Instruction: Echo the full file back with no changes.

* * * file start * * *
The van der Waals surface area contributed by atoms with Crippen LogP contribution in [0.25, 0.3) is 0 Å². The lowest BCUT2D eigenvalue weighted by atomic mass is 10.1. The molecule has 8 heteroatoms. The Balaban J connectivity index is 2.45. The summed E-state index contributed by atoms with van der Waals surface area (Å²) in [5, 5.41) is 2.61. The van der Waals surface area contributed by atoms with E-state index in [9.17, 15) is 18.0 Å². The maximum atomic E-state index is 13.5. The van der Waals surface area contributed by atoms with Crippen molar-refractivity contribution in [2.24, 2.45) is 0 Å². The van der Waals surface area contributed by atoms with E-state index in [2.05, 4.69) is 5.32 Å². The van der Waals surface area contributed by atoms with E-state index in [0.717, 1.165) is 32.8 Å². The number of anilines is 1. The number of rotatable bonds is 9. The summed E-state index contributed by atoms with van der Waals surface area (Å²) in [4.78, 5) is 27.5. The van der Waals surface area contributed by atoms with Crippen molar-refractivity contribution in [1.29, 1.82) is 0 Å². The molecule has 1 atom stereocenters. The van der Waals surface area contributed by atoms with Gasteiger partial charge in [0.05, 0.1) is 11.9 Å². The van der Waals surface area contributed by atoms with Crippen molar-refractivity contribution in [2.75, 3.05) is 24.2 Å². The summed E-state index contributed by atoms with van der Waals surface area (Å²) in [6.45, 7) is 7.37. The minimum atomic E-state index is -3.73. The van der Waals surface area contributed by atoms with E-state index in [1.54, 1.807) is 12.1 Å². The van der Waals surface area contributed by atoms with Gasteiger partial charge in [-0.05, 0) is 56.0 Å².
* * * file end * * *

The van der Waals surface area contributed by atoms with Crippen LogP contribution in [0.25, 0.3) is 0 Å². The lowest BCUT2D eigenvalue weighted by atomic mass is 10.1. The molecule has 8 heteroatoms. The Balaban J connectivity index is 2.45. The summed E-state index contributed by atoms with van der Waals surface area (Å²) in [5, 5.41) is 2.61. The van der Waals surface area contributed by atoms with E-state index in [9.17, 15) is 18.0 Å². The maximum atomic E-state index is 13.5. The van der Waals surface area contributed by atoms with Crippen molar-refractivity contribution in [2.24, 2.45) is 0 Å². The van der Waals surface area contributed by atoms with E-state index in [2.05, 4.69) is 5.32 Å². The van der Waals surface area contributed by atoms with E-state index in [0.717, 1.165) is 32.8 Å². The number of anilines is 1. The number of rotatable bonds is 9. The summed E-state index contributed by atoms with van der Waals surface area (Å²) in [4.78, 5) is 27.5. The van der Waals surface area contributed by atoms with Crippen molar-refractivity contribution in [1.29, 1.82) is 0 Å². The molecule has 1 atom stereocenters. The van der Waals surface area contributed by atoms with Gasteiger partial charge in [0.05, 0.1) is 11.9 Å². The van der Waals surface area contributed by atoms with Crippen molar-refractivity contribution in [2.75, 3.05) is 24.2 Å². The summed E-state index contributed by atoms with van der Waals surface area (Å²) in [6.45, 7) is 7.37. The minimum atomic E-state index is -3.73. The van der Waals surface area contributed by atoms with E-state index in [1.54, 1.807) is 12.1 Å². The van der Waals surface area contributed by atoms with Gasteiger partial charge in [-0.05, 0) is 56.0 Å².